It’s been a month and half since a group of students in Greater Boston launched the campaign for Urban Refuge, an app designed to help refugees, on a Boston University crowdfunding platform. The campaign was a great success, Urban Refuge Director of Community Outreach Meaghan Delaney wrote in an email.
The campaign, which originally set its crowdfunding goal at $15,000, officially closed on Sunday. With 181 donors who pitched in amounts from $1 to $5,000, the campaign fundraised $17,810.
“We are very happy we were able to reach that goal together as a team,” Delaney, a sophomore in the Frederick S. Pardee School of Global Studies, wrote. “Crowdfunding was a great option for the Boston University and greater Boston community to get involved and know more about our project.”
Delaney wrote that the next step is to pilot their app in Amman, Jordan, where the team hopes to connect urban refugees with local assistance.
“The app also provides links to online resources such as jobs boards, informal and formal education programs, and legal rights information,” Delaney said.
The project started from a class in Pardee where several students were passionate about the refugee crisis and wanted to help out in some way. None of them had experience in business or technology, but they felt creating this app was one of the few ways that they could be directly involved in helping with this crisis, according to the crowdfunding website.
Pardee Dean Adil Najam said the school strives to get its students involved in global affairs. It’s becoming increasingly important to have a cognizant mind about what is happening in the world today, Najam said, which is exactly what the Urban Refuge’s crowdfunding campaign helped its students do.
“This was something that we’ve encouraged in all of our classes to make [students] more connected to the real world, to make them more linked to the real world,” Najam said.
Najam said the Syrian refugee crisis is a huge problem in the world, and he hopes this app will make a difference for those who were forced to leave their hometown.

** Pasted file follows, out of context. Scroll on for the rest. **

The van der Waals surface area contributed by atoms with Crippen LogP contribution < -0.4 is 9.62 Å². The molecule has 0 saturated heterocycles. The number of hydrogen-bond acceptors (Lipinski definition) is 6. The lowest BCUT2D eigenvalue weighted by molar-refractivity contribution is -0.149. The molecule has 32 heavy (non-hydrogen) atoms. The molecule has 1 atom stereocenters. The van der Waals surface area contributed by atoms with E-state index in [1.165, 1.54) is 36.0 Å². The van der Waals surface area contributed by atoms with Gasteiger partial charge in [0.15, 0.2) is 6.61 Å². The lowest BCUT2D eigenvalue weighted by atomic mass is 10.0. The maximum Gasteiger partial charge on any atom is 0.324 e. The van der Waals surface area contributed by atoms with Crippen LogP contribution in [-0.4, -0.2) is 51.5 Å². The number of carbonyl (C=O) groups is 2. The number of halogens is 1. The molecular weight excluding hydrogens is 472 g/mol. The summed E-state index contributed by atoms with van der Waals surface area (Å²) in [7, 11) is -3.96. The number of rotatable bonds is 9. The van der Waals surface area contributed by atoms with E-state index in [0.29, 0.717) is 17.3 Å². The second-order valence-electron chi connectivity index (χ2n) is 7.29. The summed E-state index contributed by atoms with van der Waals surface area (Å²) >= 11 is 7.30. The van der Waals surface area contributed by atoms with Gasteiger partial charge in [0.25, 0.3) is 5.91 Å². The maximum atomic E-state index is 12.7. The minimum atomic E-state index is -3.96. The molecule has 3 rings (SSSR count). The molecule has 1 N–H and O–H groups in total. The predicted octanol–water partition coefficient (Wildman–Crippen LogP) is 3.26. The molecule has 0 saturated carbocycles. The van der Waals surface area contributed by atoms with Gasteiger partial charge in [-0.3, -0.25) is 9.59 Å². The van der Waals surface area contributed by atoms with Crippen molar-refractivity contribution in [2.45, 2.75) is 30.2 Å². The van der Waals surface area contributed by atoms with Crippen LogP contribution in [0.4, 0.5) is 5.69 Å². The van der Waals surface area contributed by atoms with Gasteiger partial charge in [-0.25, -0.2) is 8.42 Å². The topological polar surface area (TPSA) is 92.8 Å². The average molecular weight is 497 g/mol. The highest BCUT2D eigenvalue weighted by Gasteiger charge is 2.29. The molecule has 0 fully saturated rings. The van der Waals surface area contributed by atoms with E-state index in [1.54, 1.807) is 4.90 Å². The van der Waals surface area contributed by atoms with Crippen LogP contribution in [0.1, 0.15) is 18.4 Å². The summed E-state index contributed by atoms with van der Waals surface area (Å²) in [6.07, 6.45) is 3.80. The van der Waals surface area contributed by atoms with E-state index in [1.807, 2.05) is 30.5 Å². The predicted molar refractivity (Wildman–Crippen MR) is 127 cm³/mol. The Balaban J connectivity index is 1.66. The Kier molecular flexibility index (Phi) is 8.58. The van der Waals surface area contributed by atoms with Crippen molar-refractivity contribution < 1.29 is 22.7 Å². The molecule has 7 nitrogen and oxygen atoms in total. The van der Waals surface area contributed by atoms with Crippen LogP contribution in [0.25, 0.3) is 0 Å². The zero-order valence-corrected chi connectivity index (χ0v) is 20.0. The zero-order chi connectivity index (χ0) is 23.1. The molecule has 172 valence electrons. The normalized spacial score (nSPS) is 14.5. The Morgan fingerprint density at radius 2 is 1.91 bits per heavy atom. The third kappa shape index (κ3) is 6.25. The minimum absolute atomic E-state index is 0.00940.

“That’s the world we live in, and the challenges are very big,” Najam said. “I wish you could make an app, and the challenge would go away. But, I hope very much that this will help, that this will be one small step in making the lives of people and refugees slightly better if they use it.”
Several students said that understanding global affairs is important for college students, and they are proud that some of their fellow classmates are dedicated to the global refugee crisis.
Meghana Gavireddygari, a junior in the College of Arts and Sciences and Pardee, said she’s glad the university provides students with opportunities to make a significant difference.
“People like options,” she said. “If that’s something you’re interested in or passionate about, it’s good [that BU provides options].”
Nicholas Fuentes, a CAS freshman, said the app is a resourceful way to help refugees in Jordan settle in somewhere close to their homeland.
“The best solution to the refugee crisis is to keep the refugees near or around their home countries so that they can be resettled,” Fuentes said. “That’s better for the west and better for the Islamic world.”
Fuentes said it’s essential for students on campus to know about global affairs.
“More BU students should be involved in international affairs,” Fuentes said. “[It] is important that people are aware of what’s going on in the planet.”
Sasha Naidu, a junior in the Sargent College of Health and Rehabilitation Sciences, said she believes that the app is a great resource for refugees who aren’t able to access what they need.
“It’s a really nice idea,” Naidu said. “[This app gives] a little more connectivity for people who might not be able to get it in any other way.”